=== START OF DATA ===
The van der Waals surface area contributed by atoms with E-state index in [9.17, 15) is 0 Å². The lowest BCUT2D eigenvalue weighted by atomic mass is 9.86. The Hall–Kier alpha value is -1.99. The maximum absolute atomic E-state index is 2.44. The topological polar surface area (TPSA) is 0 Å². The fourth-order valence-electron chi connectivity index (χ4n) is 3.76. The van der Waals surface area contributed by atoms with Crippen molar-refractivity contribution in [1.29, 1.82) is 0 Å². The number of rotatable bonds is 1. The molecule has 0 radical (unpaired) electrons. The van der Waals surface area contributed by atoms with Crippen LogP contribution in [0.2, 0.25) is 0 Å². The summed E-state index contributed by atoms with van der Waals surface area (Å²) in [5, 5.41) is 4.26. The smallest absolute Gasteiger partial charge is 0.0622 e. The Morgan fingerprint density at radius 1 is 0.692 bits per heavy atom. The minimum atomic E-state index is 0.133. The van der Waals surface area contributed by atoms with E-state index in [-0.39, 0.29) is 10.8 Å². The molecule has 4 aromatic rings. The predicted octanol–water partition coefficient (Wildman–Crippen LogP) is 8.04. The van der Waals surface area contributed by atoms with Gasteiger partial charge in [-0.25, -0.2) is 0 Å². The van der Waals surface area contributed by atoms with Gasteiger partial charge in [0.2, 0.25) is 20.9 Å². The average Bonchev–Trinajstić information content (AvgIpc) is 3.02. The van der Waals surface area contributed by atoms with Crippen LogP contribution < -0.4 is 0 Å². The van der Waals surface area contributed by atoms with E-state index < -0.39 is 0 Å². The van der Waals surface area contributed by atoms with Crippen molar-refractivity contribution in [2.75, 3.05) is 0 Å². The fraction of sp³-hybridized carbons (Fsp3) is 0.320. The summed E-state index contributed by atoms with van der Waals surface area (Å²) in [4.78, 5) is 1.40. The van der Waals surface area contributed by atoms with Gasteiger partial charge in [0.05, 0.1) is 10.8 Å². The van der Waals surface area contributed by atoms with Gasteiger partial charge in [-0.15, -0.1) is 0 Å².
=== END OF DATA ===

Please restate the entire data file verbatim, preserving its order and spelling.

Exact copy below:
The van der Waals surface area contributed by atoms with E-state index in [9.17, 15) is 0 Å². The lowest BCUT2D eigenvalue weighted by atomic mass is 9.86. The Hall–Kier alpha value is -1.99. The maximum absolute atomic E-state index is 2.44. The topological polar surface area (TPSA) is 0 Å². The fourth-order valence-electron chi connectivity index (χ4n) is 3.76. The van der Waals surface area contributed by atoms with Crippen molar-refractivity contribution in [1.29, 1.82) is 0 Å². The number of rotatable bonds is 1. The molecule has 0 radical (unpaired) electrons. The van der Waals surface area contributed by atoms with Crippen LogP contribution in [0.2, 0.25) is 0 Å². The summed E-state index contributed by atoms with van der Waals surface area (Å²) in [5, 5.41) is 4.26. The smallest absolute Gasteiger partial charge is 0.0622 e. The Morgan fingerprint density at radius 1 is 0.692 bits per heavy atom. The minimum atomic E-state index is 0.133. The van der Waals surface area contributed by atoms with E-state index in [-0.39, 0.29) is 10.8 Å². The molecule has 4 aromatic rings. The predicted octanol–water partition coefficient (Wildman–Crippen LogP) is 8.04. The van der Waals surface area contributed by atoms with Gasteiger partial charge in [-0.25, -0.2) is 0 Å². The van der Waals surface area contributed by atoms with Gasteiger partial charge in [0.2, 0.25) is 20.9 Å². The average Bonchev–Trinajstić information content (AvgIpc) is 3.02. The van der Waals surface area contributed by atoms with Crippen LogP contribution < -0.4 is 0 Å². The van der Waals surface area contributed by atoms with E-state index < -0.39 is 0 Å². The van der Waals surface area contributed by atoms with Crippen molar-refractivity contribution in [2.75, 3.05) is 0 Å². The fraction of sp³-hybridized carbons (Fsp3) is 0.320. The summed E-state index contributed by atoms with van der Waals surface area (Å²) in [4.78, 5) is 1.40. The van der Waals surface area contributed by atoms with Gasteiger partial charge in [0.05, 0.1) is 10.8 Å². The van der Waals surface area contributed by atoms with Gasteiger partial charge in [-0.15, -0.1) is 0 Å².